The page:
Working Together, Learning Together: The Consortium of Academic Libraries of Catalonia

By Anglada, Lluis M. | Information Technology and Libraries, September 1999 | Go to article overview

Working Together, Learning Together: The Consortium of Academic Libraries of Catalonia


Anglada, Lluis M., Information Technology and Libraries


Cooperation between libraries is a universal language spoken in different dialects. In 1996 the libraries of the state-funded universities and the State Library of Catalonia (Spain) formed a consortium to act as a channel for cooperation. The organization, operation, and funding of the Consortium of Academic Libraries of Catalonia (CBUC) are an example of how this universal language has been adapted to the specific characteristics of the library and university system in Catalonia. The CBUC has a union catalogue, an interlibrary lending program, and other cooperation programs. In 1999 it set up the Digital Library of Catalonia, a series of electronic resources shared by all the libraries of the consortium. From their experience in the CBUC, the member libraries have found cooperation to be hard work but also a means of introducing changes and grasping the future.

* Introduction

The Registrum Librorum Angliae, a collective catalogue of the books of 186 monasteries in England, was drawn up in the late fourteenth century. This was a cooperative effort aimed at facilitating the location of documents and shows us that cooperation between libraries is a universal language spoken in different dialects.

Spanish universities were organized centrally until the early 1980s. In 1984 the University Reform Law gave universities an autonomy that allowed them to renew their system of organization and to start a process of renewal of their libraries that has shown significant results in the last fifteen years.(1) This renewal involved an increase in the budgets devoted to purchasing collections, building new buildings, and automating the libraries, which marked the beginning of association and cooperation between libraries.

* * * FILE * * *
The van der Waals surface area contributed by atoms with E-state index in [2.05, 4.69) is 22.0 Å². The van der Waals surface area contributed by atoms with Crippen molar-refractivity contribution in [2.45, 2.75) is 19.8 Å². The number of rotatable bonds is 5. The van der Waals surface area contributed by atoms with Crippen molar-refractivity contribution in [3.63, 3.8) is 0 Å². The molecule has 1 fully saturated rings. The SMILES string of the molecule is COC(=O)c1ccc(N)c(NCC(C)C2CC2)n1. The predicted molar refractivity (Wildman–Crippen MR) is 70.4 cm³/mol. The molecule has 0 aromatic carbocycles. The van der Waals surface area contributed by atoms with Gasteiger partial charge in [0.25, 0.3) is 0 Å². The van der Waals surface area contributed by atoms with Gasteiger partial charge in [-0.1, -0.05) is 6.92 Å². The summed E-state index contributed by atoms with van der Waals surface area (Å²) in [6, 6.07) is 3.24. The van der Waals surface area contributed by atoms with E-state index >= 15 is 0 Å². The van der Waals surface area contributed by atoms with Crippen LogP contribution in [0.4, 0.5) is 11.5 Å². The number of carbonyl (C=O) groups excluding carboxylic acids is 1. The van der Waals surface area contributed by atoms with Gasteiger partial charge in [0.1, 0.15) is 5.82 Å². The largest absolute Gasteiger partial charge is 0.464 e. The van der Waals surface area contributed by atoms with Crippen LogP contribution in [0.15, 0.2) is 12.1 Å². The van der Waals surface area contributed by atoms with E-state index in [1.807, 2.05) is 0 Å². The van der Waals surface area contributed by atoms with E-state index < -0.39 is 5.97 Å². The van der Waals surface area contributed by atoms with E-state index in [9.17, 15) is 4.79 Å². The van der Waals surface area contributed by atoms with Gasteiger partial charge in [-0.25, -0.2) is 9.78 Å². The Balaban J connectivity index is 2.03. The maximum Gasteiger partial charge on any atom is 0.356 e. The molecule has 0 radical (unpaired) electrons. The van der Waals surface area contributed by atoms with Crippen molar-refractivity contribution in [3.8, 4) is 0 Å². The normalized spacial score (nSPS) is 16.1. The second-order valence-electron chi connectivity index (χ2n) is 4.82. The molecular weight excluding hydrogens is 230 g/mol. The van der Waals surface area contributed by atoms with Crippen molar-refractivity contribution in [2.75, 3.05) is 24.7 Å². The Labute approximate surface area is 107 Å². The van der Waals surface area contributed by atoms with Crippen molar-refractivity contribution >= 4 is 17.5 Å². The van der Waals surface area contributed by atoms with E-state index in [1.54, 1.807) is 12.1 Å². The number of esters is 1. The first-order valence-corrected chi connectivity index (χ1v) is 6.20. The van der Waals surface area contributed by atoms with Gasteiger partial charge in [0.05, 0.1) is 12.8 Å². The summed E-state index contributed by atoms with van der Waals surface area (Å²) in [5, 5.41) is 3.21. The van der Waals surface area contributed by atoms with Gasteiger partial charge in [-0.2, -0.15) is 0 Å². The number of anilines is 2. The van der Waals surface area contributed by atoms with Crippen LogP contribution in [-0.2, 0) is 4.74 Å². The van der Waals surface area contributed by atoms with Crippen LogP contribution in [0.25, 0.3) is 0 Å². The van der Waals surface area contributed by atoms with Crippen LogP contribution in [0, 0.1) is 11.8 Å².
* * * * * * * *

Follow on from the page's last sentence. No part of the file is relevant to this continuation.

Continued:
Coinciding with the process or reorganization of the state, the Spanish administration became decentralized, and the powers delegated to the regions include responsibility for certain aspects of higher education. Catalonia is an autonomous region of Spain with 6 million inhabitants and a university system of eight public universities and three private ones, forming a university community of 189,118 students, 13,358 lecturers, and 6,240 administrative staff. Catalonia has its own language--Catalan--and a national library, the Library of Catalonia, which pays special attention to regional culture.

In the 1980s the Catalan libraries began to cooperate through associations of specialized libraries and the first union list of journals of university libraries, which was, however, discontinued. The decentralization of the administration and of university funding played an important role in finally converting these early attempts at cooperation into the Consortium of Academic Libraries of Catalonia in the '90s.

* What is the CBUC?

Background

The Consortium of Academic Libraries of Catalonia (CBUC) is formed by eight public universities of Catalonia and the Library of Catalonia (figure 1), whose mission is to improve library services through cooperation.

[Figure 1 ILLUSTRATION OMITTED]

The origin of this consortium is found in the changes that took place in the university world and in their libraries in the early '90s. In 1990 there were three universities in Catalonia that were automated with in-house systems. In the following five years the number of universities increased considerably, and it became clear that the development of automated systems by the individual universities was not a feasible option for the future. Although each university completed an independent assessment of automated systems, the process was informally conditioned by the idea that it would be better to choose the same vendor in order to facilitate support and installation.(2)

This informal collaboration strengthened relationships between the libraries and made their directors and the university managers see that working together could give results that the libraries alone could not achieve.

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